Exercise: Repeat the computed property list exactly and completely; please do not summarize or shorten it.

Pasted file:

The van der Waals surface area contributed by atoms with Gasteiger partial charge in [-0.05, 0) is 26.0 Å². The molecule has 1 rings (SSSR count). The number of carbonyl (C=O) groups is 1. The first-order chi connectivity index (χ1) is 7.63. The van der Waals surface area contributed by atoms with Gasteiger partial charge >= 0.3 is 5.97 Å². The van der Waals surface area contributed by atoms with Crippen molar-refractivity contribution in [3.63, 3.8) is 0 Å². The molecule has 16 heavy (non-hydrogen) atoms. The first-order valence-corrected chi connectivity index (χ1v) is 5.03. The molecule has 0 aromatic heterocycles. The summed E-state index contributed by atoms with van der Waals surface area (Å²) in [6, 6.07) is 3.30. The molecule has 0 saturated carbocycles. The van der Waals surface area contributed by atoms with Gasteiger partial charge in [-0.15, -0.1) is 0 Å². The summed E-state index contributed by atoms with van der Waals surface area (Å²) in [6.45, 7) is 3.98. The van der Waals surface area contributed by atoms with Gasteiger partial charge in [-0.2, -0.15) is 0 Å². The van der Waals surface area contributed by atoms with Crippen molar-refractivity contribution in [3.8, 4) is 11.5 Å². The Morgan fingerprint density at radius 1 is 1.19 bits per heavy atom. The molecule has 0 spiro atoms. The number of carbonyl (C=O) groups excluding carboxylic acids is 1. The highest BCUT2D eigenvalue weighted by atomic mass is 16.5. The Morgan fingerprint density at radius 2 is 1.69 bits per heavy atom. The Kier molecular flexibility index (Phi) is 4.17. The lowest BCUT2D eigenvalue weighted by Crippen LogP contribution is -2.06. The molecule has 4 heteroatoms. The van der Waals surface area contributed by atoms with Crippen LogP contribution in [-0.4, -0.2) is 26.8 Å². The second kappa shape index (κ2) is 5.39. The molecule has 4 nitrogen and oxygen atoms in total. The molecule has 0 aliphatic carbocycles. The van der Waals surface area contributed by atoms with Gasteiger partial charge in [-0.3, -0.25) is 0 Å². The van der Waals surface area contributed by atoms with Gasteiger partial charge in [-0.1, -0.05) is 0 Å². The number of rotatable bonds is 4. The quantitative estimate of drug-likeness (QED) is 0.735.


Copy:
The van der Waals surface area contributed by atoms with Gasteiger partial charge in [-0.05, 0) is 26.0 Å². The molecule has 1 rings (SSSR count). The number of carbonyl (C=O) groups is 1. The first-order chi connectivity index (χ1) is 7.63. The van der Waals surface area contributed by atoms with Gasteiger partial charge >= 0.3 is 5.97 Å². The van der Waals surface area contributed by atoms with Crippen molar-refractivity contribution in [3.63, 3.8) is 0 Å². The molecule has 16 heavy (non-hydrogen) atoms. The first-order valence-corrected chi connectivity index (χ1v) is 5.03. The molecule has 0 aromatic heterocycles. The summed E-state index contributed by atoms with van der Waals surface area (Å²) in [6, 6.07) is 3.30. The molecule has 0 saturated carbocycles. The van der Waals surface area contributed by atoms with Gasteiger partial charge in [-0.15, -0.1) is 0 Å². The summed E-state index contributed by atoms with van der Waals surface area (Å²) in [6.45, 7) is 3.98. The van der Waals surface area contributed by atoms with Gasteiger partial charge in [-0.2, -0.15) is 0 Å². The van der Waals surface area contributed by atoms with Crippen molar-refractivity contribution in [3.8, 4) is 11.5 Å². The Morgan fingerprint density at radius 1 is 1.19 bits per heavy atom. The molecule has 0 spiro atoms. The number of carbonyl (C=O) groups excluding carboxylic acids is 1. The highest BCUT2D eigenvalue weighted by atomic mass is 16.5. The Morgan fingerprint density at radius 2 is 1.69 bits per heavy atom. The Kier molecular flexibility index (Phi) is 4.17. The lowest BCUT2D eigenvalue weighted by Crippen LogP contribution is -2.06. The molecule has 4 heteroatoms. The van der Waals surface area contributed by atoms with Crippen LogP contribution in [-0.4, -0.2) is 26.8 Å². The second kappa shape index (κ2) is 5.39. The molecule has 4 nitrogen and oxygen atoms in total. The molecule has 0 aliphatic carbocycles. The van der Waals surface area contributed by atoms with Gasteiger partial charge in [-0.3, -0.25) is 0 Å². The van der Waals surface area contributed by atoms with Gasteiger partial charge in [-0.1, -0.05) is 0 Å². The number of rotatable bonds is 4. The quantitative estimate of drug-likeness (QED) is 0.735.